Anagarika Dharmapala’s 2nd Younger Brother

Simon Alexander Hewavitarne

(From 1875 -1913)

Simon, the second younger brother of Angarika Dharmapala, had displayed a deep devotion to Buddhist scholarship and an artistic and sensitive temperament from his youth. At Royal College (then Colombo Academy) he excelled in art and was placed first at a national art competition. His interest in agriculture led him to pursue further studies in this field in England to contribute to the economic revival of Ceylon’s underprivileged people by introducing the latest agricultural technologies.

He was active as a member in all the leading Buddhist revival movements and societies, in many of which his brother Anagarika was taking a leading role and his father and other brothers were also involved. These included the Colombo Temperence Movement, The Mahabodhi Society, the YMBA, Vidyadara Sabha and the Theosophical Society. He began the translation and publication of the Tipitaka (the triple basket of Buddhist scriptures), but was unable to complete compilation and the publication of the 49 volumes, as his health deteriorated. Simon realized that his life was ebbing away and he wrote a will that reflected his devotion and concern for the revival of Buddhist scholarship in the world.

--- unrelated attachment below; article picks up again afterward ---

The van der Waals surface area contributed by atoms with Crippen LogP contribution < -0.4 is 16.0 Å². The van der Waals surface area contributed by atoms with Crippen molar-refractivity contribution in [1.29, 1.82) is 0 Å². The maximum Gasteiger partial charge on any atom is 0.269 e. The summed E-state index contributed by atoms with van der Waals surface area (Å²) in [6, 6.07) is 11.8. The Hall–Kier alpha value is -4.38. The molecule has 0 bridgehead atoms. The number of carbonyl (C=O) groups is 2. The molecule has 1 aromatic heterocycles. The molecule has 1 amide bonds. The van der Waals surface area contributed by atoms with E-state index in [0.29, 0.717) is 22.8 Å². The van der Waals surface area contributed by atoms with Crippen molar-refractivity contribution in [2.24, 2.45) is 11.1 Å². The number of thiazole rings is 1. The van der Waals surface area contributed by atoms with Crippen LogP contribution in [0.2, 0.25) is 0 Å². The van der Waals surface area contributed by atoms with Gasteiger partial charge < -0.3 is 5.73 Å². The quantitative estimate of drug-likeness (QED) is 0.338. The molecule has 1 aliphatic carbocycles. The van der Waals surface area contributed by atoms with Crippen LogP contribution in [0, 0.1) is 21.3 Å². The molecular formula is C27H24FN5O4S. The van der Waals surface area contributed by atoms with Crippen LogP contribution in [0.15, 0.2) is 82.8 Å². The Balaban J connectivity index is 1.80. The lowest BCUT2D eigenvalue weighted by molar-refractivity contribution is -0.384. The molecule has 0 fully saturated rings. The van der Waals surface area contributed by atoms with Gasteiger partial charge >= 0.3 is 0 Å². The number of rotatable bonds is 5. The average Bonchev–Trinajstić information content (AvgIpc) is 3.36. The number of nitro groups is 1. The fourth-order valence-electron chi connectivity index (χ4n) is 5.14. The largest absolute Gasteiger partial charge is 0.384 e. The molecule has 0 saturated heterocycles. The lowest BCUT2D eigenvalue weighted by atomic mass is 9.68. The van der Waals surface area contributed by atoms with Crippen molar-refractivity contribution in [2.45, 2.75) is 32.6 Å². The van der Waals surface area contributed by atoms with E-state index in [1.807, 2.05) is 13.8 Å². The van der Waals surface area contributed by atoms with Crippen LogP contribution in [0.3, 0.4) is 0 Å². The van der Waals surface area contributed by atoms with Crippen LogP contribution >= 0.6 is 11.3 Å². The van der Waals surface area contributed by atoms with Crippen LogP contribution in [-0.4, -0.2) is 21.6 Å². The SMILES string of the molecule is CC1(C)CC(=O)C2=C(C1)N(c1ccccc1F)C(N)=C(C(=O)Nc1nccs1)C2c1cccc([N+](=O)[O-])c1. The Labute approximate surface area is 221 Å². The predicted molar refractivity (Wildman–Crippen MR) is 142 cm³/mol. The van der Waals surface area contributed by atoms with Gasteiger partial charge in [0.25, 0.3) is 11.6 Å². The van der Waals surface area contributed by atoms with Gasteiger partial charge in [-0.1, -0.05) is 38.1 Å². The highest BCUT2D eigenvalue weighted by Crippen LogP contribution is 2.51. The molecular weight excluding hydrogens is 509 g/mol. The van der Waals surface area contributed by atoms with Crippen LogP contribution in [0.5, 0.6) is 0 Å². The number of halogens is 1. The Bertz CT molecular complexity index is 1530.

Simon Hewavitarne (seated right) with his brothers Edmund Hewavitarne (seated left) and Charles Alwis Hewavitarne (standing)

At Simon’s funeral, Angarika Dharmapala gave an oration in which he read out Simon’s will. Simon had bequeathed all his wealth to Buddhist scholarship activities, which included making the Tipitaka (the triple basket of Buddhist scriptures) available to the public and temples, building “awasa” (halls of residence for monks) and distributing grants for meritorious work and outstanding scholarship of the Dhamma. Modern scholars acknowledge that the contribution made by his bequest to translate the Pali canon into Sinhala is immeasurable.

In executing his will, his brother Charles, brother-in-law Jacob Moonesinghe and nephew Kumaradasa Moonesinghe who were trustees at the Vidyodaya Pirivena, spearheaded the publications of the Pali commentaries into Sinhala. These included Paramattha Dípaní or The Commentary of the Petavatthu, edited by Siri Dhammáráma Tissa Náyaka Théra and Mápalagama Chandajóti Théra, assistant to the principal of the Vidyodaya Oriental College, Colombo; the Visuddhi-Magha edited by Pamunuwe Buddhadatta Thera, vice principal of the Sirisaddhammodaya Pirivena, Panadura, making them available in print for the first time.

His widow, Somawati Hewavitarne created the Somawati Hewavitarne Trust prior to her death in 1982 to ensure the continuation of the execution of the bequest. To this day, the Simon Hewavitarne Trust and the Somawati Hewavitarne Trust continue to work diligently to keep alive the visions of Simon and Somawati Hewavitarne.